Philosophy and the Study of Religions: A Manifesto advocates a radical transformation of the discipline from its current, narrow focus on questions of God, to a fully global form of critical reflection on religions in all their variety and dimensions. * Opens the discipline of philosophy of religion to the religious diversity that characterizes the world today * Builds bridges between philosophy of religion and the other interpretative and explanatory approaches in the field of religious studies * Provides a manifesto for a global approach to the subject that is a practice-centred rather than a belief-centred activity * Gives attention to reflexive critical studies of 'religion' as socially constructed and historically located
Kevin Schilbrack is Professor and Head of Department of Religion and Philosophy at Western Carolina University. Schilbrack has served as president of the American Academy of Religion for the Southeast, as a senior fellow with Harvard University s Center for the Study of World Religions, and as a participant in a Fulbright-Hays Faculty Development Seminar in Taiwan and Thailand. An award-winning teacher, he has published numerous articles in philosophy and theory of religion, and is the contributing editor of Thinking through Rituals: Philosophical Perspectives (2007) and The Wiley-Blackwell Companion to Religious Diversity (forthcoming).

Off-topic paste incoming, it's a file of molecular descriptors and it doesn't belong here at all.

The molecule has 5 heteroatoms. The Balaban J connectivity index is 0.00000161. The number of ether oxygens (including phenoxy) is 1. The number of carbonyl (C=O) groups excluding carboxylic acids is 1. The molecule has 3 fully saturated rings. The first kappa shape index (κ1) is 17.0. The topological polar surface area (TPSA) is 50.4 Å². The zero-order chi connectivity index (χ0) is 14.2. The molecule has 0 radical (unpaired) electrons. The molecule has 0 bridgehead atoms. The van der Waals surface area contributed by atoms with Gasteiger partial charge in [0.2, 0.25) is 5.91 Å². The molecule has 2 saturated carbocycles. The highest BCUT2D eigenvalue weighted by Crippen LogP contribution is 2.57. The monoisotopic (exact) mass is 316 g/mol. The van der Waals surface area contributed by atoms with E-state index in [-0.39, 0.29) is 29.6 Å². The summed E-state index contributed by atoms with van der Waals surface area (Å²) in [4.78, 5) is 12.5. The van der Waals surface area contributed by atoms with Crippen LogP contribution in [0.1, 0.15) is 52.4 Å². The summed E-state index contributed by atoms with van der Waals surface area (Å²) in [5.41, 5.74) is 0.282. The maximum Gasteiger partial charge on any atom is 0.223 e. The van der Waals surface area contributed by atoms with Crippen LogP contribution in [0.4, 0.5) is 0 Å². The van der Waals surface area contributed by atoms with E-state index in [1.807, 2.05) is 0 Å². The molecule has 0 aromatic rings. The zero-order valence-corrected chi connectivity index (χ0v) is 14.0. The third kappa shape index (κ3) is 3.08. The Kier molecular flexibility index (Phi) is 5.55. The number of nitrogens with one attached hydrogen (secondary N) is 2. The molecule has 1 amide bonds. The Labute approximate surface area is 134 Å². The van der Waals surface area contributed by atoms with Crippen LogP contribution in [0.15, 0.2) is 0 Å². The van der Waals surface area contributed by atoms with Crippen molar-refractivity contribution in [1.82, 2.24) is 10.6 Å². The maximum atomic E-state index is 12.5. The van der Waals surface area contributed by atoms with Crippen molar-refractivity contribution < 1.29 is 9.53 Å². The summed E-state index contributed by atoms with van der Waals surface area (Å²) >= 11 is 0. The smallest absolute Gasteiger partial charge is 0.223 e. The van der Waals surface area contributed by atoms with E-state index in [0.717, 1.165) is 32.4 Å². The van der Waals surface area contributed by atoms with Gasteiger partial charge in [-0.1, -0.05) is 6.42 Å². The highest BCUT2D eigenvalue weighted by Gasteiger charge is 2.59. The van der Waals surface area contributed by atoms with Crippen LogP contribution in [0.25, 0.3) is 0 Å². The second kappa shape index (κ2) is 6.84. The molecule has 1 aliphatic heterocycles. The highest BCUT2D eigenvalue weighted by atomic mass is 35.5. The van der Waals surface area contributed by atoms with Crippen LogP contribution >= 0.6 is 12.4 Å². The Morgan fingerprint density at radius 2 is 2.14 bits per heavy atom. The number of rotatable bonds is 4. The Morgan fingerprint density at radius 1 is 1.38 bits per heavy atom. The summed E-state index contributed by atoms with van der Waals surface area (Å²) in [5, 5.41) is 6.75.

Preface xi Acknowledgments xix Chapter 1: The Full Task of Philosophy of Religion 1 i. What is Traditional Philosophy of Religion ? 3 ii. The First Task of Philosophy of Religion 10 iii. The Second Task of Philosophy of Religion 14 iv. The Third Task of Philosophy of Religion 19 v. What is the Big Idea? 24 Bibliographic Essay 25 Endnotes 27 Chapter 2: Are Religious Practices Philosophical? 29 i. Toward a Philosophy of Religious Practice 31 ii. Embodiment as a Paradigm for Philosophy of Religion 33 iii. Conceptual Metaphors and Embodied Religious Reason 36 iv. Religious Material Culture as Cognitive Prosthetics 40 v. A Toolkit for the Philosophical Study of Religious Practices 47 Bibliographic Essay 49 Endnotes 51 Chapter 3: Must Religious People Have Religious Beliefs? 53 i. The Place of Belief in the Study of Religions 55 ii. Objections to the Concept of Religious Belief 57 iii. Holding One s Beliefs in Public 61 iv. What We Presuppose When We Attribute Beliefs 66 v. The Universality of Belief 70 Bibliographic Essay 76 Endnotes 80 Chapter 4: Do Religions Exist? 83 i. The Critique of Religion 85 ii. The Ontology of Religion 89 iii. Can There be Religion Without Religion ? 92 iv. Religion as Distortion 96 v. The Ideology of Religion 101 Bibliographic Essay 105 Endnotes 110 Chapter 5: What Isn t Religion? 113 i. Strategies for Defining Religion 115 ii. Making Promises: The Functional or Pragmatic Aspect of Religion 121 iii. Keeping Promises: The Substantive or Ontological Aspect of Religion 127 iv. The Growing Variety of Religious Realities 129 v. What this Definition Excludes 135 Bibliographic Essay 141 Endnotes 147 Chapter 6: Are Religions Out of Touch With Reality? 149 i. Religious Metaphysics in a Postmetaphysical Age 151 ii. Antimetaphysics Today 154 iii. Constructive Postmodernism and Unmediated Experience 158 iv. Unmediated Experience and Metaphysics 163 v. The Rehabilitation of Religious Metaphysics 167 Bibliographic Essay 171 Endnotes 172 Chapter 7: The Academic Study of Religions: a Map With Bridges 175 i. Religious Studies as a Tripartite Field 177 ii. Describing and Explaining Religious Phenomena 180 iii. Evaluating Religious Phenomena 185 iv. Do Evaluative Approaches Belong in the Academy? 189 v. Interdisciplinary Bridges 197 Bibliographic Essay 203 Endnotes 205 Works Cited 207 Index 223